>> Related: What is a Savings Account: Why You Need It
Personal Finance Report Card – Mixed Results
MoneyRatespared average credit card debt levels and personal bankruptcy rates between these states and those that do not have personal finance educational requirements. The credit card data came from Experian, and the bankruptcy data came from the Administrative Office of the U.S. Courts.
The comparison of credit card debt levels between the two groups of states is somewhat encouraging:
On average, people in states with personal finance coursework requirements have less credit card debt than people in states without those requirements. The difference – some $194 between the two average balances – isn’t huge, but every little bit helps.
Less encouraging is the comparison of personal bankruptcy rates between the two groups of states:
On average, bankruptcy rates are actually higher in states that require personal finance coursework in high school than those that do not.
So while states with personal finance education requirements seem to benefit from lower credit card debt burdens, they have not yet succeeded in reducing personal bankruptcy rates.
Why Isn’t Personal Finance Education More Successful?
Even though states with personal finance programs show mixed results in terms of improving financial behavior, that is no reason to dismiss the value of these programs. Instead, it is reason to take a closer look at how to address the challenges they face.
In fact, those challenges may be what motivated some states to put personal finance education in place.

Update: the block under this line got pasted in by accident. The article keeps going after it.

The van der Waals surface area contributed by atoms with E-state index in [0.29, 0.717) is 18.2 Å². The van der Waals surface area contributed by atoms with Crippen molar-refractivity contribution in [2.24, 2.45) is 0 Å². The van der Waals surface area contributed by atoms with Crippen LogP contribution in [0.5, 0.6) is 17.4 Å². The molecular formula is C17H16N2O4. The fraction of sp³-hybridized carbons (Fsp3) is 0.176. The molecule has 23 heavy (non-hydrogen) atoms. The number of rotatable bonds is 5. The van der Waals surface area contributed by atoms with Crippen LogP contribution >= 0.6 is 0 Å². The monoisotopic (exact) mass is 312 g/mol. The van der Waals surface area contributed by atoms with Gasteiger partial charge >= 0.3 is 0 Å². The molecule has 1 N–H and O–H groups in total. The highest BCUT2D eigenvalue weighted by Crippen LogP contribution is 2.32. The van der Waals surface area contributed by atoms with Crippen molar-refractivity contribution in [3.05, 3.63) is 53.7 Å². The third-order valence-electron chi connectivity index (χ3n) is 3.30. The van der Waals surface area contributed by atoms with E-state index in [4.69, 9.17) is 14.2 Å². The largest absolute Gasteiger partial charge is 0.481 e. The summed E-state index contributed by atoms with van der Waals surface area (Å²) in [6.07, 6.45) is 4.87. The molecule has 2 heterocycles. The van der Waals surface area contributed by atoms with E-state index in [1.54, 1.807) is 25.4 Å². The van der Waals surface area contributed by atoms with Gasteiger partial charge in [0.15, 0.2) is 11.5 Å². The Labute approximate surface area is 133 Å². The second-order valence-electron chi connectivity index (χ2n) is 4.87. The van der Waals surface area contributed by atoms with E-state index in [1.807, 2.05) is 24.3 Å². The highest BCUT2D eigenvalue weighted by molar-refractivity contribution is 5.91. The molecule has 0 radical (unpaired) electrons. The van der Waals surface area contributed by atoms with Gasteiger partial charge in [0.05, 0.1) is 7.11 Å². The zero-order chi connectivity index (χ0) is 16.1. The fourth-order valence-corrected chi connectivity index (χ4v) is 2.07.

Challenges affecting success
Judging by the ever-increasing level of debt across the nation, there is still a lot of work to be done to educate people so they learn how to make progress toward their financial goals.
Here are some of the factors that pose challenges for personal finance education programs:
- Personal finance conditions aren’t as dire in some states
One possible explanation for the mixed outcomes is that states with the worst personal finance conditions might be the most driven to put personal finance education in place. In other words, personal finance education might be more common in states with the biggest problems to address.
- Personal finance education isn’t a quick fix
In addition, it can take time for educational programs to broadly affect behavior in the general population. Several states have only recently added personal finance requirements, while some states have actually dropped such requirements. As a result, just eight states have had personal finance requirements in place since 2009.
- No room in the curriculum
Morrison from the CEE explains the struggle to get states to adopt such requirements: “The biggest obstacle we hear is no room in the curriculum.” In response, Morrison says that the CEE tries to help educators fit personal finance topics into their existing curricula by showing them “how to integrate it into everyday life of the classroom in subjects such as math, business, social studies, civics and workplace learning.”
- Inconsistent standards produce inconsistent results